Without acceptance, the great theoretical physicist and cosmologist may not have uncovered the cosmic mysteries that he did
March 2018 was exactly half a decade ago and Stephen Hawking’s departure from the mortal realm still feels like yesterday.
As I write this article, a part of me wants to believe in the hereafter, for then, it wouldn’t necessarily be daft to imagine him in his celestial form, smiling at the very first image of a black hole taken just over a year since his departure to the other side, by those of us left behind.
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For now, the academic within me takes comfort in the knowledge that he is one with the very cosmos that he had longed to learn when he was with us. Like the great astrophysicist Carl Sagan said, “We are made of star-stuff“… and to that, I’ll dare add — universe we are… and to the universe we’ll return!
This is not an article on Hawking’s works. Much has already been written about him in the last five years. Leonard Mlodinow’s beautiful memoir for this colleague, co-author, and friend of his, stood out for me – and I have encouraged those in my close circles to give his book a read.
I just felt the need to pen down a few thoughts that will serve as immediate reminders when we find ourselves in the lowest of spirits.
In academia, for instance, we find ourselves judged by our superiors (for promotions and administrative work), by peers (who decide on the suitability of our academic publications) and now, thanks to a commercialised world, even our students.
Given his progressively deteriorating health condition, Hawking was forced to literally live every day like it were his last. One wouldn’t dare imagine being in that state but would instead settle for a vicarious form of learning to cope with the regular dealings of lesser measure.
Yet, this realm witnessed how Hawking mastered physics despite his physical limitations. Such is the power of the pursuit of the truth, which even the men of faith have counted to be a virtue in their words, “seek and you shall find”.
Powered by the pursuit of knowledge, he thrived in academia as he talked to his colleagues and peers through his lectures and writings and even to you and me through his books that frequently topped the popular science list.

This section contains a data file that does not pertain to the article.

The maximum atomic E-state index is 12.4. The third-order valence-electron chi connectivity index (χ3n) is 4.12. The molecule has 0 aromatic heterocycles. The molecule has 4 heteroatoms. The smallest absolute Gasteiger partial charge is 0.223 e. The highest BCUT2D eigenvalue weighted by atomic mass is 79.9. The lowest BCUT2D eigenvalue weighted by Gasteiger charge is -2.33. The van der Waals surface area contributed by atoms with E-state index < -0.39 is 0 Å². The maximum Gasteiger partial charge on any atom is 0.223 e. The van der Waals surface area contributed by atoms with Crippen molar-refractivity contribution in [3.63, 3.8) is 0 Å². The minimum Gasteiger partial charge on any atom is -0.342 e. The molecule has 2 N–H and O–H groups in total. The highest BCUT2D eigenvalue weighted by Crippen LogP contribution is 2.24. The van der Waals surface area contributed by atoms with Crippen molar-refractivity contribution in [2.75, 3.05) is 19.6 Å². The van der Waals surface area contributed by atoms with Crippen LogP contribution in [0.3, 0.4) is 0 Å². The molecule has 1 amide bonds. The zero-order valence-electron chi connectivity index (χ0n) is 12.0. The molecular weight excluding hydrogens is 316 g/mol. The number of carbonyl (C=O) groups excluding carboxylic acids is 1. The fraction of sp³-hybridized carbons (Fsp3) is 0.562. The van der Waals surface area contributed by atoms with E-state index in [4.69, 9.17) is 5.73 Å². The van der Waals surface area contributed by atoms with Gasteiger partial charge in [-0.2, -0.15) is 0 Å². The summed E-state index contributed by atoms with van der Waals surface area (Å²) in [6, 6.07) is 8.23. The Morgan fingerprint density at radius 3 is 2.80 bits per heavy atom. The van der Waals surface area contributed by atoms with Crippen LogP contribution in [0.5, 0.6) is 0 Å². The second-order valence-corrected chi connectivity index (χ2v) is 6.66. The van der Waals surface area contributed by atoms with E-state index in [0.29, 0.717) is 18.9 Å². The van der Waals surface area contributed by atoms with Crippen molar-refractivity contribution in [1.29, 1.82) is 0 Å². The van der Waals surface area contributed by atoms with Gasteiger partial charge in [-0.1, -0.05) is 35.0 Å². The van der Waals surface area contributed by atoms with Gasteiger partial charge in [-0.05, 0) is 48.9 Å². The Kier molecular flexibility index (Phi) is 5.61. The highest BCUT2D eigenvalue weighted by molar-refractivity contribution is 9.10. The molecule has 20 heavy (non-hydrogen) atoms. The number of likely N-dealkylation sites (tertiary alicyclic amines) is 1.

Realising the very reality of the time limitation he had, he concluded, perhaps correctly, that he needed shortcuts to get to the realities he wanted to uncover. He said he’d “rather be right than rigorous” — rigour had to wait, for he himself couldn’t afford to.
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He explored the distant stars, galaxies and black holes in his mind, as his colleagues often helped him meander through the mathematical equations to examine the features of the heavenly bodies. In the distant future, the heavens may well become holiday destinations as we transcend the shores of the cosmic ocean (as Carl Sagan so eloquently put it).
A possible future that sees the eradication of the motor neurone disease, will be left wondering how Hawking remained so academically active in his life (much like how today we wonder Johannes Kepler worked out his second law without being trained in calculus — a mathematical tool that came after his time).
The residents of that future may, after all, find it hard to rule out the idea that miracles did happen in our time. Conversely, it is hard to absorb the reality that we of the present are unlikely to be around to witness such episodes of sheer wonder, just as Hawking missed out on that first image of a black hole in 2019.
Hawking’s brief history, in a nutshell, therefore, remains a great lesson for all of us on acceptance. Without it, he may not have uncovered the cosmic mysteries that he did on the shoulders of his peers, students and the long-gone scientific thinkers who had inspired him.
As a fruitful starting point, it will do us good to accept that science is a slow process and not all truths will be revealed to us within our lifetimes.
A ‘new geometry’ pioneered by Bernhard Riemann dealing with curved spaces, much later turned out to be ideal for Einstein’s general theory of relativity (and a new theory of gravity).
Today our artificial satellites are a consequence of this understanding. Riemann never witnessed Einstein’s contributions and Einstein never witnessed artificial satellites.
We want to be sure that the medicines we take cure us. This certainty, in turn, demands that the researchers, who have developed our prescribed drugs, have carefully spent years perfecting them with an open mind.
Following these progressive refinements of scientific wisdom, a few great minds work through recensions of scientific ideas before they become palatable for the general populace.
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As we all thank Stephen Hawking (among others) for this, we hope that his holiday from the physical realm has brought him closer to the cosmic truth.
Today’s world is a lot more opinionated and the ability to be offended at almost everything (including scientific refutation of previously held religious beliefs) is becoming somewhat of a global sport.
The least we learn from the scientific approach is that, more often than not, an opinionated mind isn’t an open mind. I just hope that the story of Hawking’s life will have left us all with this peroration.
Subrato Banerjee is assistant professor, Indian Institute of Technology Bombay. He dedicates this article to Benno Torgler from the Queensland University of Technology
Views expressed are the author’s own and don’t necessarily reflect those of Down To Earth
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